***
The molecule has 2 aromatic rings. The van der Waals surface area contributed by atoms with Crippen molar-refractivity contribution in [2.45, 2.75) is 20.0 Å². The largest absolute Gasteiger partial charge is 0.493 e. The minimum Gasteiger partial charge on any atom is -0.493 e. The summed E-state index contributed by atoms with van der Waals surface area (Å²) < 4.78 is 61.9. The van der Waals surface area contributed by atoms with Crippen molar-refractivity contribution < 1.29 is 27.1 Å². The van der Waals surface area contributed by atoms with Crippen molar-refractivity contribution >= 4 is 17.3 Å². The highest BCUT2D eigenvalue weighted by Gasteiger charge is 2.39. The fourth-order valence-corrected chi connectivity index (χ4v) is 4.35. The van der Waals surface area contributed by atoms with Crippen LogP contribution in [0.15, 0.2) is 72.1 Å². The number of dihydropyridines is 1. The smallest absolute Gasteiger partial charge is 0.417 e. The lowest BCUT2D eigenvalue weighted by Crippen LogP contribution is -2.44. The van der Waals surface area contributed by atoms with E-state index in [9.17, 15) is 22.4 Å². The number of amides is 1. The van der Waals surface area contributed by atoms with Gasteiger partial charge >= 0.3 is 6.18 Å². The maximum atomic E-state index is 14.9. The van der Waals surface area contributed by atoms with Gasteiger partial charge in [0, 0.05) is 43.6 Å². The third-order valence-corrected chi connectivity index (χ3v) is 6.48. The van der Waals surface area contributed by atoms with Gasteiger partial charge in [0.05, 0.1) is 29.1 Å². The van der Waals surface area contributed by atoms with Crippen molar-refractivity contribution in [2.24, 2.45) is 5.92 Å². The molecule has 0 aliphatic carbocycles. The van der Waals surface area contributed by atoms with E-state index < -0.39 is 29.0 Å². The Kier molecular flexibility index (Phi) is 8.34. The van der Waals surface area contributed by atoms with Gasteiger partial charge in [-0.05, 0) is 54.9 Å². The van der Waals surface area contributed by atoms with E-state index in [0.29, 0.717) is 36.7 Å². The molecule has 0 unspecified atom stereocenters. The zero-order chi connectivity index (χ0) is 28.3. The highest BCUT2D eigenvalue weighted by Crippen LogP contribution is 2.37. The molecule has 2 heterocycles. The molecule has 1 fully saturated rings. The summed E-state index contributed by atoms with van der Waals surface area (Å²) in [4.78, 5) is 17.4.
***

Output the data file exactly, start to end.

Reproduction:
The molecule has 2 aromatic rings. The van der Waals surface area contributed by atoms with Crippen molar-refractivity contribution in [2.45, 2.75) is 20.0 Å². The largest absolute Gasteiger partial charge is 0.493 e. The minimum Gasteiger partial charge on any atom is -0.493 e. The summed E-state index contributed by atoms with van der Waals surface area (Å²) < 4.78 is 61.9. The van der Waals surface area contributed by atoms with Crippen molar-refractivity contribution < 1.29 is 27.1 Å². The van der Waals surface area contributed by atoms with Crippen molar-refractivity contribution >= 4 is 17.3 Å². The highest BCUT2D eigenvalue weighted by Gasteiger charge is 2.39. The fourth-order valence-corrected chi connectivity index (χ4v) is 4.35. The van der Waals surface area contributed by atoms with Crippen LogP contribution in [0.15, 0.2) is 72.1 Å². The number of dihydropyridines is 1. The smallest absolute Gasteiger partial charge is 0.417 e. The lowest BCUT2D eigenvalue weighted by Crippen LogP contribution is -2.44. The van der Waals surface area contributed by atoms with E-state index in [9.17, 15) is 22.4 Å². The number of amides is 1. The van der Waals surface area contributed by atoms with Gasteiger partial charge >= 0.3 is 6.18 Å². The maximum atomic E-state index is 14.9. The van der Waals surface area contributed by atoms with Gasteiger partial charge in [0, 0.05) is 43.6 Å². The third-order valence-corrected chi connectivity index (χ3v) is 6.48. The van der Waals surface area contributed by atoms with Gasteiger partial charge in [0.05, 0.1) is 29.1 Å². The van der Waals surface area contributed by atoms with Crippen molar-refractivity contribution in [2.24, 2.45) is 5.92 Å². The molecule has 0 aliphatic carbocycles. The van der Waals surface area contributed by atoms with E-state index < -0.39 is 29.0 Å². The Kier molecular flexibility index (Phi) is 8.34. The van der Waals surface area contributed by atoms with Gasteiger partial charge in [-0.05, 0) is 54.9 Å². The van der Waals surface area contributed by atoms with E-state index in [0.29, 0.717) is 36.7 Å². The molecule has 0 unspecified atom stereocenters. The zero-order chi connectivity index (χ0) is 28.3. The highest BCUT2D eigenvalue weighted by Crippen LogP contribution is 2.37. The molecule has 2 heterocycles. The molecule has 1 fully saturated rings. The summed E-state index contributed by atoms with van der Waals surface area (Å²) in [4.78, 5) is 17.4.